Welcome to The LDS Organist Blog

The purpose of this blog is to help pianists learn to become true organists. Many individuals believe that if you play the piano you can play the organ, but the instruments differ greatly. While this blog is specifically geared towards members of The Church of Jesus Christ of Latter-day Saints, much of the information shared can be utilized by all. I hope that the information I share here will help you become an effective organist in your ward, stake, or other congregation.

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Monday, May 10, 2010

Lesson 16: Marking a Hymn, part 3

Click here for Lesson 15: Marking a Hymn, part 2.

In the past two lessons we covered breathing and pedaling. Now it is time to decide on the manual fingering.


Common Tones and Tying

Hymn 296, "Our Father, by Whose Name," begins on C in the soprano, but the next beat has a C in the alto. The next beat has an F in the soprano followed by an F in the alto. If we played the hymn with breaks, it would sound like this:

(Once again, my nails are too long--you can hear them clicking on the keys--don't be like me!)

Instead, we need to remember what was taught in Lesson 8: The Manuals: When the line above is ascending, the notes generally tie. When the line above is descending, the notes generally break." By applying this rule, the hymn will sound like this:

Much better!  

Direct Fingering

Before continuing, it may be helpful to review the "Techniques" section of Lesson 8. In order to figure out the fingering for a hymn, it's important to sit down at the organ (or a piano) and work through it. In looking at the first two measures of this hymn, the A is the highest point, and the C the lowest for the right hand. The fingering was simple, so I chose direct fingering for the first line in both hands, as shown (I should have marked lifts in the right hand, too, but overlooked it until after I took pictures):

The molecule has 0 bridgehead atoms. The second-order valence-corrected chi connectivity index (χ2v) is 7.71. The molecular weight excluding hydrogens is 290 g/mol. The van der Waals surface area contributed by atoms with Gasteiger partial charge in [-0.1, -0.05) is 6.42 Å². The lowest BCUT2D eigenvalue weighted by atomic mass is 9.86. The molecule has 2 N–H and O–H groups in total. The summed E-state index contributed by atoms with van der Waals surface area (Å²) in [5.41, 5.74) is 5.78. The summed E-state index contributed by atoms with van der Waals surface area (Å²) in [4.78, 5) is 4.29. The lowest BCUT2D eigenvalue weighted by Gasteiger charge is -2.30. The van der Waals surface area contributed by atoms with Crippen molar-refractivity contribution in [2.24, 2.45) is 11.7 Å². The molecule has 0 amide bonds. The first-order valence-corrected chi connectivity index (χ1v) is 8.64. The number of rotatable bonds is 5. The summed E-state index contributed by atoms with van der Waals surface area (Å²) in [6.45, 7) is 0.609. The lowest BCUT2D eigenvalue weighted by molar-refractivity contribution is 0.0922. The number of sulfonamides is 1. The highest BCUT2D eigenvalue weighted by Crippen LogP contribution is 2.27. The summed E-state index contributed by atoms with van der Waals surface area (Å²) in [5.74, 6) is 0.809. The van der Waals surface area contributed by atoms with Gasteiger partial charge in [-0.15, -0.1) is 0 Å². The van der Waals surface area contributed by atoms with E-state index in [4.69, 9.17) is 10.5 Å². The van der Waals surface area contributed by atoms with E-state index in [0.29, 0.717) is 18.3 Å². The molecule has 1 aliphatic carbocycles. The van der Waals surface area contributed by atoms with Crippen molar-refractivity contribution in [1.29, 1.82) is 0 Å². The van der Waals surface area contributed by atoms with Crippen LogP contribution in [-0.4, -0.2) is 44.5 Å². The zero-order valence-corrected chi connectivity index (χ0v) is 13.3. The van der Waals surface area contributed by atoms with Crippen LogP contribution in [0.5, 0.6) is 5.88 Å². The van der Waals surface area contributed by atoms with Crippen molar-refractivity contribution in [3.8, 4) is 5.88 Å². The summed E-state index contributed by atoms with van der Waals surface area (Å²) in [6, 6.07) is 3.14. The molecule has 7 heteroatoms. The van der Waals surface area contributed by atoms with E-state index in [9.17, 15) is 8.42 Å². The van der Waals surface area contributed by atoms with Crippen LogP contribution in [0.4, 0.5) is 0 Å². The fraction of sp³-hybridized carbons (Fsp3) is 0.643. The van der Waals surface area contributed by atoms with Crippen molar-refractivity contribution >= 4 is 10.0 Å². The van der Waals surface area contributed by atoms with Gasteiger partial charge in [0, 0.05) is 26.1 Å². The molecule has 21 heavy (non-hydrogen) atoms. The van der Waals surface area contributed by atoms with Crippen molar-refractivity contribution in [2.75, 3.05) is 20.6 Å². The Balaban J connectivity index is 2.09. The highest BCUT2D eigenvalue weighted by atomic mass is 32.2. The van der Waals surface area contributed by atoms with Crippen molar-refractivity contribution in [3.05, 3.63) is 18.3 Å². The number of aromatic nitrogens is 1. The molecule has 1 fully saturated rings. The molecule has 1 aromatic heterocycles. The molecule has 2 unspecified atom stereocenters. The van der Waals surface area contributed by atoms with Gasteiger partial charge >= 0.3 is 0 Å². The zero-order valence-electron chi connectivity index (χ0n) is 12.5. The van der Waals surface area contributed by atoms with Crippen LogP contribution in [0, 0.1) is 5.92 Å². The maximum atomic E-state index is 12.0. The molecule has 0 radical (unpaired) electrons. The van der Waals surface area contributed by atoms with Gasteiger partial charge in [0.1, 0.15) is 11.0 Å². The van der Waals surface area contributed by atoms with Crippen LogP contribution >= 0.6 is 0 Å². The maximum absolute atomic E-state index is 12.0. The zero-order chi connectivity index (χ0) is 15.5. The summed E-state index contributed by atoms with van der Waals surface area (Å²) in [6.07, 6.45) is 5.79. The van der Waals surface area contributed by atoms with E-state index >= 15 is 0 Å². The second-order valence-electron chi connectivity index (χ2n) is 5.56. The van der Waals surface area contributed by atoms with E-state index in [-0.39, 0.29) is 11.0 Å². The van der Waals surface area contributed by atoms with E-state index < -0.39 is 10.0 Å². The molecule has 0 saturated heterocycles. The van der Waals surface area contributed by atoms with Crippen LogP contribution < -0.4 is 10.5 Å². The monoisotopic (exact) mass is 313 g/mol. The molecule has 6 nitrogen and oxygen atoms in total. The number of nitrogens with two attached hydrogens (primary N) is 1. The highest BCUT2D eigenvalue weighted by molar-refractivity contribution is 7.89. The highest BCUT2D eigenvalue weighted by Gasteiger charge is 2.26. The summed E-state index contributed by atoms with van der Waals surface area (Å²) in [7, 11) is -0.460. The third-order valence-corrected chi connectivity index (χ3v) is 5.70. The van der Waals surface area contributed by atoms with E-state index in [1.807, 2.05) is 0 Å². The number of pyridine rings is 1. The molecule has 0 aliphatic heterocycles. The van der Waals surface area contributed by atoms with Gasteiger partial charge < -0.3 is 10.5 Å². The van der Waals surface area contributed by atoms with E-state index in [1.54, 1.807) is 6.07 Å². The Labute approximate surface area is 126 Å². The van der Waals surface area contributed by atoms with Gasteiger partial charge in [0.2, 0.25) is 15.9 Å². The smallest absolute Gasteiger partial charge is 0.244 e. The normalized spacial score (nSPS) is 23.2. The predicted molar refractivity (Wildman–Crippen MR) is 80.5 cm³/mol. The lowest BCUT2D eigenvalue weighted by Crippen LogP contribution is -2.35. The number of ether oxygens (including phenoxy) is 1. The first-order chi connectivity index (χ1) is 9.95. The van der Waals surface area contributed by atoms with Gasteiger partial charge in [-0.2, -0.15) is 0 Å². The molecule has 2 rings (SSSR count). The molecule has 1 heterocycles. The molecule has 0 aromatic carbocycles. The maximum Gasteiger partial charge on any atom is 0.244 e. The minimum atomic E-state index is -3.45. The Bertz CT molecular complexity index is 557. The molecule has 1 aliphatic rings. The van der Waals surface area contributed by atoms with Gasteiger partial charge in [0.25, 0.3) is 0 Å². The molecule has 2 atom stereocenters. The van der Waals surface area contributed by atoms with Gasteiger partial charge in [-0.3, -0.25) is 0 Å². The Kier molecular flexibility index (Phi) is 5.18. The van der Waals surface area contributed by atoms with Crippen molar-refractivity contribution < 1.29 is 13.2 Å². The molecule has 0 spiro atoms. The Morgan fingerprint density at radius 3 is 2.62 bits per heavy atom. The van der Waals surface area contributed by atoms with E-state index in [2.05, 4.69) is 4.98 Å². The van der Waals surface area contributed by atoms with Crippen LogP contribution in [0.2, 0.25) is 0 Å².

line 1

The second line is identical to the first, so I copied these markings down to the second line. Redistribution of the Inner Part In the third line the fingering is spread out and a bit difficult to play legato, so I decided to redistribute an inner part--all the alto Cs will be played with the left hand, as the brackets show:
line 3

I continued the redistribution of the alto Cs through the end of the hymn, and utilized finger crossing in the right hand for the final note:
line 4

This technique is difficult for many beginning organists to learn at first, but it is vital to organ playing. Be patient as your fingers and brain learn to think and play in this new way.


Finish marking hymn 296, "Our Father, by Whose Name." Remember common tone and tying rules. Mark fingerings, ties, breaks, lifts, and anything else that needs to be notated. When marking a hymn remember:
  • Use direct fingering whenever possible.
  • If you cannot use direct fingering, try redistributing the inner part
  • After trying the above, use finger crossing, finger or thumb glissando, or substitution.
***It's always best to choose the least amount of work/movement whenever possible.***

 Once the hymn is marked, prepare it for accompanying the congregation. From registration to the 15- or 7-step method for leaning a hymn, practice with a metronome and never play faster than you can play perfectly.

 In Conclusion

Learning to properly mark a hymn is a very important skill to learn. It opens up the entire hymnal to you.

Continue on to Lesson 17: More on Stops, Couplers, Pistons, and Combination Action.

1 comment:

  1. Very nice. I would love to have one for my baby grand, but VERY expensive!